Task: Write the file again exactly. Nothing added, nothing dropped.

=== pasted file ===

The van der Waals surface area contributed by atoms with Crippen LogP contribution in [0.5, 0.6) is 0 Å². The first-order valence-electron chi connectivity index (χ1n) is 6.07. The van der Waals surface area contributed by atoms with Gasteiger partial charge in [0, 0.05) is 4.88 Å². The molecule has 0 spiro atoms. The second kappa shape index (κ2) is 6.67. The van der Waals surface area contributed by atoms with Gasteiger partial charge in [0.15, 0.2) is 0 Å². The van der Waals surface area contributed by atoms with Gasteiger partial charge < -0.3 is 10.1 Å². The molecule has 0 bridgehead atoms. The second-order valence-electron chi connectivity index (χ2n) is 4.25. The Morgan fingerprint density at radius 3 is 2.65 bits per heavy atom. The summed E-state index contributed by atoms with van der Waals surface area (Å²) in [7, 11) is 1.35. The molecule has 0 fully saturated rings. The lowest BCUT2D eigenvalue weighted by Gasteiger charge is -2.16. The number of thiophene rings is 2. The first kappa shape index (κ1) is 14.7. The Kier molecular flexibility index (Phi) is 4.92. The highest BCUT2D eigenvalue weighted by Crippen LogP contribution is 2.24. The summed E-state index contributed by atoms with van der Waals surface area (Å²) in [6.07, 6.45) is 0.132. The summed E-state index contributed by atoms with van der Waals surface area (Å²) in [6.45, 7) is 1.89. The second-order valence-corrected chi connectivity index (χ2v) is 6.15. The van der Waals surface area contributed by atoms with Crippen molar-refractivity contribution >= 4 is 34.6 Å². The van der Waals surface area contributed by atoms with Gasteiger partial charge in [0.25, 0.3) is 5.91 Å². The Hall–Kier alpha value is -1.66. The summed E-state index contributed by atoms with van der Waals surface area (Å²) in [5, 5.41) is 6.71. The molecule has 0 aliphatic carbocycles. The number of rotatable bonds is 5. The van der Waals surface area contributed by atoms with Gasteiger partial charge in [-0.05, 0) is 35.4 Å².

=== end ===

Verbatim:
The van der Waals surface area contributed by atoms with Crippen LogP contribution in [0.5, 0.6) is 0 Å². The first-order valence-electron chi connectivity index (χ1n) is 6.07. The van der Waals surface area contributed by atoms with Gasteiger partial charge in [0, 0.05) is 4.88 Å². The molecule has 0 spiro atoms. The second kappa shape index (κ2) is 6.67. The van der Waals surface area contributed by atoms with Gasteiger partial charge in [0.15, 0.2) is 0 Å². The van der Waals surface area contributed by atoms with Gasteiger partial charge < -0.3 is 10.1 Å². The molecule has 0 bridgehead atoms. The second-order valence-electron chi connectivity index (χ2n) is 4.25. The Morgan fingerprint density at radius 3 is 2.65 bits per heavy atom. The summed E-state index contributed by atoms with van der Waals surface area (Å²) in [7, 11) is 1.35. The molecule has 0 fully saturated rings. The lowest BCUT2D eigenvalue weighted by Gasteiger charge is -2.16. The number of thiophene rings is 2. The first kappa shape index (κ1) is 14.7. The Kier molecular flexibility index (Phi) is 4.92. The highest BCUT2D eigenvalue weighted by Crippen LogP contribution is 2.24. The summed E-state index contributed by atoms with van der Waals surface area (Å²) in [6.07, 6.45) is 0.132. The summed E-state index contributed by atoms with van der Waals surface area (Å²) in [6.45, 7) is 1.89. The second-order valence-corrected chi connectivity index (χ2v) is 6.15. The van der Waals surface area contributed by atoms with Crippen molar-refractivity contribution >= 4 is 34.6 Å². The van der Waals surface area contributed by atoms with Gasteiger partial charge in [0.25, 0.3) is 5.91 Å². The Hall–Kier alpha value is -1.66. The summed E-state index contributed by atoms with van der Waals surface area (Å²) in [5, 5.41) is 6.71. The molecule has 0 aliphatic carbocycles. The number of rotatable bonds is 5. The van der Waals surface area contributed by atoms with Gasteiger partial charge in [-0.05, 0) is 35.4 Å².